I made it a point to be there on this particular Sunday, (September 9th), because Cody Hogan, the top chef at Lidia’s, was the featured chef.  Chef Hogan was a non-arrogant, rather shy, personable guy who answered audience questions while explaining how to prepare each of the three recipes he presented.  I mention non-arrogant only because I guess I’ve watched a few too many of those “chef shows” on television.  I was a tiny bit apprehensive and maybe a little intimidated before the show started, but after a few minutes, I realized how silly that was.  It was a great experience and I think that I will head out for a couple more of these demonstrations before the season is over.

The first recipe was for “Insalata Cruda e Cotta” (Raw and Cooked Salad).  He explained that  you could basically substitute about anything you have on hand for this salad.  He used different varieties of new potatoes, (one variety was blue), instead of regular green beans he used a long purple colored variety and instead of Bibb lettuce, he used arugula.  Most, if not all, of the vegetables had come from Powell Gardens. 

The next recipe was for “Pesto Trapanese alla Anna“.  This was amazing.  I’ve never had a tomato based pesto before, at least not that I am aware.  So, it is red instead of green, of course.  This recipe also called for almonds instead of pine nuts which I found interesting.  We watched Chef Hogan pick basil from the adjacent herb garden right before the demonstration, that’s how fresh the ingredients were, so naturally the flavors were amazingly vibrant.  I’m definitely trying this recipe at home.  When I do, I’ll let you know how it turns out.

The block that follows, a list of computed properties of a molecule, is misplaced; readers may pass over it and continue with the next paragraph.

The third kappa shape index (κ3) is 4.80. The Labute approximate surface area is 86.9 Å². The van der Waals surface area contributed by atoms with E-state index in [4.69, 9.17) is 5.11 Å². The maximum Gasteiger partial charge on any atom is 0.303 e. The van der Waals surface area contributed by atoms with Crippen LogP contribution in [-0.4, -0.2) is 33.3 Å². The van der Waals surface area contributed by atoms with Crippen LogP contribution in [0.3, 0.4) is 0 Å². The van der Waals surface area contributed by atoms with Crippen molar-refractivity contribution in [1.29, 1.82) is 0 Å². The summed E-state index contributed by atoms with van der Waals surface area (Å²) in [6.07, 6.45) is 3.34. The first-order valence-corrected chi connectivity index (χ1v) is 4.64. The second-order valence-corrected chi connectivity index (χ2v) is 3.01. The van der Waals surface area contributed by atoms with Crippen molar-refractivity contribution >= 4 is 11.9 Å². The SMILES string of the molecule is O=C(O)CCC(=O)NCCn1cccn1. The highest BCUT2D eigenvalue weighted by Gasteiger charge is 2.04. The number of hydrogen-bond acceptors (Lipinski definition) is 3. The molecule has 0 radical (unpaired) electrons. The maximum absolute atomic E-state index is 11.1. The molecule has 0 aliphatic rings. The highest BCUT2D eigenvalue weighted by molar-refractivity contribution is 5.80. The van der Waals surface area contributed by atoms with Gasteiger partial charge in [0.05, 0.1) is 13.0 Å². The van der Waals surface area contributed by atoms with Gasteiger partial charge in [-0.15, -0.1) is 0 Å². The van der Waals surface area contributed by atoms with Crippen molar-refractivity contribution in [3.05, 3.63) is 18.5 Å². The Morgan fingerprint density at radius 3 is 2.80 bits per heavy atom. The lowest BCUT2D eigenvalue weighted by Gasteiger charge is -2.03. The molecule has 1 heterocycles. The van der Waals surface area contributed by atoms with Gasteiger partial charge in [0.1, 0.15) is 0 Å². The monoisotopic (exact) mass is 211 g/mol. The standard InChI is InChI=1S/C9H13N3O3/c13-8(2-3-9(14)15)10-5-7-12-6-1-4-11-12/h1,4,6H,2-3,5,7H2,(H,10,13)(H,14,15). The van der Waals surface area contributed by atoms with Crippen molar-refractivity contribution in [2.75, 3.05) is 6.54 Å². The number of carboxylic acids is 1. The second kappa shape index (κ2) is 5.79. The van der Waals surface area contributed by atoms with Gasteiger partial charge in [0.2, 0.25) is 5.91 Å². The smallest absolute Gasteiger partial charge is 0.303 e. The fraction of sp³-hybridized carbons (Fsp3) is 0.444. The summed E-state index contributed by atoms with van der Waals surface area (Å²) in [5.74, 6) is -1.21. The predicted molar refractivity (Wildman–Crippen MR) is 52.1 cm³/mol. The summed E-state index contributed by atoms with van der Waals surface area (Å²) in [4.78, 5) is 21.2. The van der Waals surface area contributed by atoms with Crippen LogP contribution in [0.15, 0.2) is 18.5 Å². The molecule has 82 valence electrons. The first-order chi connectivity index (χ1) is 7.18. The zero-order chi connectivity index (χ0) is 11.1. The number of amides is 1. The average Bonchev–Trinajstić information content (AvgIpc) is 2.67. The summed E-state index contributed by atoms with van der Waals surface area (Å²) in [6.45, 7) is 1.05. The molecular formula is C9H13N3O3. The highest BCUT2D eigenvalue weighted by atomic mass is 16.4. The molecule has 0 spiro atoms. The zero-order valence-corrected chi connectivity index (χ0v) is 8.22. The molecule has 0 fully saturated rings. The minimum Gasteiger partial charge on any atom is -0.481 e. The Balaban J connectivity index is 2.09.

The third recipe was for “Rigatoni alla Pastora” (Shepherd’s Rigatoni), another amazingly simple, yet delicious recipe that even I could make at home.  There are only about 6 ingredients for this dish, plus the pasta.  This recipe called for ricotta.  In Chef Hogan’s opinion, there is nowhere in Kansas City to buy good ricotta, so he told us we should make our own.  He said to look-up a recipe online, so I did, here’s the one I found.  I am so going to try this!  I will record my attempt and place it online so you can all laugh.  Anyway, back to the recipe… it called for sweet Italian Sausage, the one Chef Hogan used had cinnamon in it, no fennel.   I’m not generally a guy who likes his meat sweet, so I was sceptical as to whether I would like this one.  I shouldn’t have been, this was really delicious.  I’m going to attempt this recipe at home also. 

Chef Hogan also shared a couple of “secrets” with us. 

  1. First, don’t put oil in your pot when you boil your pasta.  Yes, the oil prevents the pasta from sticking together, but it also prevents the sauce from sticking to your pasta. 
  2. Pasta with ridges or ruffles in it add surface area and allow more sauce to collect on the pasta. 

I really enjoyed my time here.  Chef Hogan has inspired me to try a little more cooking at home.  Lidia’s recipes are so simple, yet so delicious it makes it easy to want to do-it-yourself.  But don’t worry Lidia, I’m still going to frequent your restaurant, because let’s face it, even though it’s fun to do-it-yourself, it’s usually better to have someone do it for you.